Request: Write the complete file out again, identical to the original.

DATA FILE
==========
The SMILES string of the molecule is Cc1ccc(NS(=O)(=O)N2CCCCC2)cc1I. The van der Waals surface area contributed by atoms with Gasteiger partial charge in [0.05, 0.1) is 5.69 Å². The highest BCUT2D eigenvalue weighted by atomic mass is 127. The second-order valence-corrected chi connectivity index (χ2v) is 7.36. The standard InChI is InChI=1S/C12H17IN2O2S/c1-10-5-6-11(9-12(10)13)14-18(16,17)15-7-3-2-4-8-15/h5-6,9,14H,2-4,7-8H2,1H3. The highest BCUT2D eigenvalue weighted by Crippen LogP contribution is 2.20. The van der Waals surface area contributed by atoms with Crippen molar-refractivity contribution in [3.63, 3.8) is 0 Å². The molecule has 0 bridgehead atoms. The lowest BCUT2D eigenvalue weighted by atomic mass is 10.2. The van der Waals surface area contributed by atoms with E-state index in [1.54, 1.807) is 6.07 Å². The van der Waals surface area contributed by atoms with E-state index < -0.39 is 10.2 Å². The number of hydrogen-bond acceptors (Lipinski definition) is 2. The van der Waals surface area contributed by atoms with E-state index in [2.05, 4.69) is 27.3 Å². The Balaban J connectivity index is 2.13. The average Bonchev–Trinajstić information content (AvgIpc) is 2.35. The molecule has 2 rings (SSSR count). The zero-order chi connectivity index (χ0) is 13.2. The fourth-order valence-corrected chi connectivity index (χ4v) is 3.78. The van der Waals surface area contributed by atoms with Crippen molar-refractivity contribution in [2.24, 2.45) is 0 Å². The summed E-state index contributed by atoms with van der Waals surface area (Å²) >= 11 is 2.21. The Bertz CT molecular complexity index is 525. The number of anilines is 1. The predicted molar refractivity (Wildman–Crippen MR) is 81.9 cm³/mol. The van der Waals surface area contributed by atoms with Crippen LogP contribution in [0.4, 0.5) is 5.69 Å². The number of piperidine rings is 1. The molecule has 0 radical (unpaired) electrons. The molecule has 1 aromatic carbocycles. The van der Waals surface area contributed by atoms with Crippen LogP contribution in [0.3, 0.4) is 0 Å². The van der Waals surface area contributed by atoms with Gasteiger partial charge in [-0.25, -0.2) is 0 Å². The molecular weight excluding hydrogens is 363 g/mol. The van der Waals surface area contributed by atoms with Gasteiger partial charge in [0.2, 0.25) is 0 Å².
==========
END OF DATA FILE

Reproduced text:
The SMILES string of the molecule is Cc1ccc(NS(=O)(=O)N2CCCCC2)cc1I. The van der Waals surface area contributed by atoms with Gasteiger partial charge in [0.05, 0.1) is 5.69 Å². The highest BCUT2D eigenvalue weighted by atomic mass is 127. The second-order valence-corrected chi connectivity index (χ2v) is 7.36. The standard InChI is InChI=1S/C12H17IN2O2S/c1-10-5-6-11(9-12(10)13)14-18(16,17)15-7-3-2-4-8-15/h5-6,9,14H,2-4,7-8H2,1H3. The highest BCUT2D eigenvalue weighted by Crippen LogP contribution is 2.20. The van der Waals surface area contributed by atoms with Crippen molar-refractivity contribution in [3.63, 3.8) is 0 Å². The molecule has 0 bridgehead atoms. The lowest BCUT2D eigenvalue weighted by atomic mass is 10.2. The van der Waals surface area contributed by atoms with E-state index in [1.54, 1.807) is 6.07 Å². The van der Waals surface area contributed by atoms with E-state index < -0.39 is 10.2 Å². The number of hydrogen-bond acceptors (Lipinski definition) is 2. The van der Waals surface area contributed by atoms with E-state index in [2.05, 4.69) is 27.3 Å². The Balaban J connectivity index is 2.13. The average Bonchev–Trinajstić information content (AvgIpc) is 2.35. The molecule has 2 rings (SSSR count). The zero-order chi connectivity index (χ0) is 13.2. The fourth-order valence-corrected chi connectivity index (χ4v) is 3.78. The van der Waals surface area contributed by atoms with Crippen molar-refractivity contribution in [2.24, 2.45) is 0 Å². The summed E-state index contributed by atoms with van der Waals surface area (Å²) >= 11 is 2.21. The Bertz CT molecular complexity index is 525. The number of anilines is 1. The predicted molar refractivity (Wildman–Crippen MR) is 81.9 cm³/mol. The van der Waals surface area contributed by atoms with Crippen LogP contribution in [0.4, 0.5) is 5.69 Å². The number of piperidine rings is 1. The molecule has 0 radical (unpaired) electrons. The molecule has 1 aromatic carbocycles. The van der Waals surface area contributed by atoms with Crippen LogP contribution in [0.3, 0.4) is 0 Å². The van der Waals surface area contributed by atoms with Gasteiger partial charge in [-0.25, -0.2) is 0 Å². The molecular weight excluding hydrogens is 363 g/mol. The van der Waals surface area contributed by atoms with Gasteiger partial charge in [0.2, 0.25) is 0 Å².